SWASHBUCKLERS by Dan Hanks.
Angry Robot Books. p/b. £9.99.
Reviewed by Elloise Hopkins.
Cisco Collins has returned to Dark Peak after 32 years. He has grown up, married, had a child, lost his wife to a gym instructor and overhauled his life, but his childhood town hasn’t changed at all since Halloween 1989 and that gas leak, the incident that forced Cisco to leave amid whisperings and accusations.
He has returned, and Doc, his once best friend, is more than a little surprised when Cisco and his son bump into her at a café. Unfortunately, his trip down memory lane, caught in the comfort of 80s nostalgia, won’t last long at all. He is not just here for old friends and memories. There has been a murder, and the culprit was reported to be a giant children’s TV character. Police are looking for a killer and a costume, but Cisco knows better…
1989 was no gas leak, and this is not the first time characters have visited Dark Peak with evil intent. He knows it. They know it, his friends. Deep down, they must know it. They must remember. But none of them seems to. How can he help them remember? And should he?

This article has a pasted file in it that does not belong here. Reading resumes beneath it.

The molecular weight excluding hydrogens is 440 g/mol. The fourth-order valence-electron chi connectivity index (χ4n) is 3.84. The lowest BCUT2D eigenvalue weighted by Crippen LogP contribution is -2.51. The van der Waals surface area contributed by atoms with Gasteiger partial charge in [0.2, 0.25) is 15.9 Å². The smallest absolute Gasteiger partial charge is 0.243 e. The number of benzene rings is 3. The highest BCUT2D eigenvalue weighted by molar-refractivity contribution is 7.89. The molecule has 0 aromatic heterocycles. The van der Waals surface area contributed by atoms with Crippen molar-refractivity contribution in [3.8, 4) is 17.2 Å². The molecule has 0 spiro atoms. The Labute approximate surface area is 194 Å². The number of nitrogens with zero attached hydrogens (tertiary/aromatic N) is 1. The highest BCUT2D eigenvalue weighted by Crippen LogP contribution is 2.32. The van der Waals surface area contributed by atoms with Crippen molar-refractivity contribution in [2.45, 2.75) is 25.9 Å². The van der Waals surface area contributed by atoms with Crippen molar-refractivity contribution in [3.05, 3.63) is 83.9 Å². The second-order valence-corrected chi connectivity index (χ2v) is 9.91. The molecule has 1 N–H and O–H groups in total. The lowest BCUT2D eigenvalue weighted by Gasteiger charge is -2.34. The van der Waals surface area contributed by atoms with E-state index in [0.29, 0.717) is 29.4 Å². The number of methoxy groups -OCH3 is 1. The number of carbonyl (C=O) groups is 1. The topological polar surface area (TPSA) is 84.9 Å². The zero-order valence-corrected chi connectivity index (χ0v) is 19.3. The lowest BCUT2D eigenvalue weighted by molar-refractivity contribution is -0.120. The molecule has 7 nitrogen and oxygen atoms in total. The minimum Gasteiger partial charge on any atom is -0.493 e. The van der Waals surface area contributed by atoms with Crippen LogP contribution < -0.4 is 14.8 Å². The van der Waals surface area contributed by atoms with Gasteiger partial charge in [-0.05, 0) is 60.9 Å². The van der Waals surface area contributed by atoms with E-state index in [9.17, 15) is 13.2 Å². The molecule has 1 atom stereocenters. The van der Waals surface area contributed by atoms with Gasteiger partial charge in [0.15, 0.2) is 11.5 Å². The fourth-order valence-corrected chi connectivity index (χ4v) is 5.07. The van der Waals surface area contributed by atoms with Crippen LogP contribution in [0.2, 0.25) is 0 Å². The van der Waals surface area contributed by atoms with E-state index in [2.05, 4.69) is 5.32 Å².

Swashbucklers is a fast-paced and somewhat bonkers tale of characters who come to life determined to destroy humanity. The story follows Cisco as he and his friends are plunged into battle with oversized Stay-Puft-like characters, armed with home-crafted proton-pack-like weapons. Throw in fairies, talking animals, an evil pirate, killer Christmas elves and the whole mix gets stranger.
For 80’s nostalgia, this book is an absolute treat, but for this reader, when, around a third of the way in, the story revealed itself as a post-lockdown adventure for Cisco, and the reality of COVID-19 appeared across the pages, the joy of escapism and the spell of nostalgic magic was broken. For those interested in embracing these pandemic times and seeing that appear in genre fiction, then this book will work.